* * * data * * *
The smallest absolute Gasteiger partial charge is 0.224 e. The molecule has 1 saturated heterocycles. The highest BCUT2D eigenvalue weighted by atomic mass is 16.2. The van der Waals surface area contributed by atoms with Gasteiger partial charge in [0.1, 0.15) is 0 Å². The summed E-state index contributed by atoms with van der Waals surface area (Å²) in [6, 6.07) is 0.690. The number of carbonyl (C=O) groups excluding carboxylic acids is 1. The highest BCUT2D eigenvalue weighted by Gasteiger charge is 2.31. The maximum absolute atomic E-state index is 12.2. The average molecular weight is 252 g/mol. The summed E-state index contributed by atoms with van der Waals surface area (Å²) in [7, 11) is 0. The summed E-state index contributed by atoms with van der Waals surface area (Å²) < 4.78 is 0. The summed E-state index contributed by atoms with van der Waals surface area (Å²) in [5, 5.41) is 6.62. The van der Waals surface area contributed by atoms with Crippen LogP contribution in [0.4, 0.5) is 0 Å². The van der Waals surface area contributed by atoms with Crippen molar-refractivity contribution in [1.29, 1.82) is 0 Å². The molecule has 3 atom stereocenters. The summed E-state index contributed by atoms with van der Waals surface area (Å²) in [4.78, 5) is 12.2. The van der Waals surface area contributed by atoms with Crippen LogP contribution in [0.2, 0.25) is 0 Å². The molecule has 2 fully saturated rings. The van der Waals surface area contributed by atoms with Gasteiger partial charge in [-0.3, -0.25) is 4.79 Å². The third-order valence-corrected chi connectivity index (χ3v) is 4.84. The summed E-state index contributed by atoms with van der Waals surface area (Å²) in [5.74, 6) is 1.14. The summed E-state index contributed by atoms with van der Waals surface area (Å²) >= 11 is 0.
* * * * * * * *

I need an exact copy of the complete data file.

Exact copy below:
The smallest absolute Gasteiger partial charge is 0.224 e. The molecule has 1 saturated heterocycles. The highest BCUT2D eigenvalue weighted by atomic mass is 16.2. The van der Waals surface area contributed by atoms with Gasteiger partial charge in [0.1, 0.15) is 0 Å². The summed E-state index contributed by atoms with van der Waals surface area (Å²) in [6, 6.07) is 0.690. The number of carbonyl (C=O) groups excluding carboxylic acids is 1. The highest BCUT2D eigenvalue weighted by Gasteiger charge is 2.31. The maximum absolute atomic E-state index is 12.2. The average molecular weight is 252 g/mol. The summed E-state index contributed by atoms with van der Waals surface area (Å²) in [7, 11) is 0. The summed E-state index contributed by atoms with van der Waals surface area (Å²) < 4.78 is 0. The summed E-state index contributed by atoms with van der Waals surface area (Å²) in [5, 5.41) is 6.62. The van der Waals surface area contributed by atoms with Crippen LogP contribution in [0.4, 0.5) is 0 Å². The van der Waals surface area contributed by atoms with Crippen molar-refractivity contribution in [1.29, 1.82) is 0 Å². The molecule has 3 atom stereocenters. The summed E-state index contributed by atoms with van der Waals surface area (Å²) in [4.78, 5) is 12.2. The van der Waals surface area contributed by atoms with Crippen LogP contribution in [0.2, 0.25) is 0 Å². The molecule has 2 fully saturated rings. The van der Waals surface area contributed by atoms with Gasteiger partial charge in [-0.3, -0.25) is 4.79 Å². The third-order valence-corrected chi connectivity index (χ3v) is 4.84. The summed E-state index contributed by atoms with van der Waals surface area (Å²) in [5.74, 6) is 1.14. The summed E-state index contributed by atoms with van der Waals surface area (Å²) >= 11 is 0.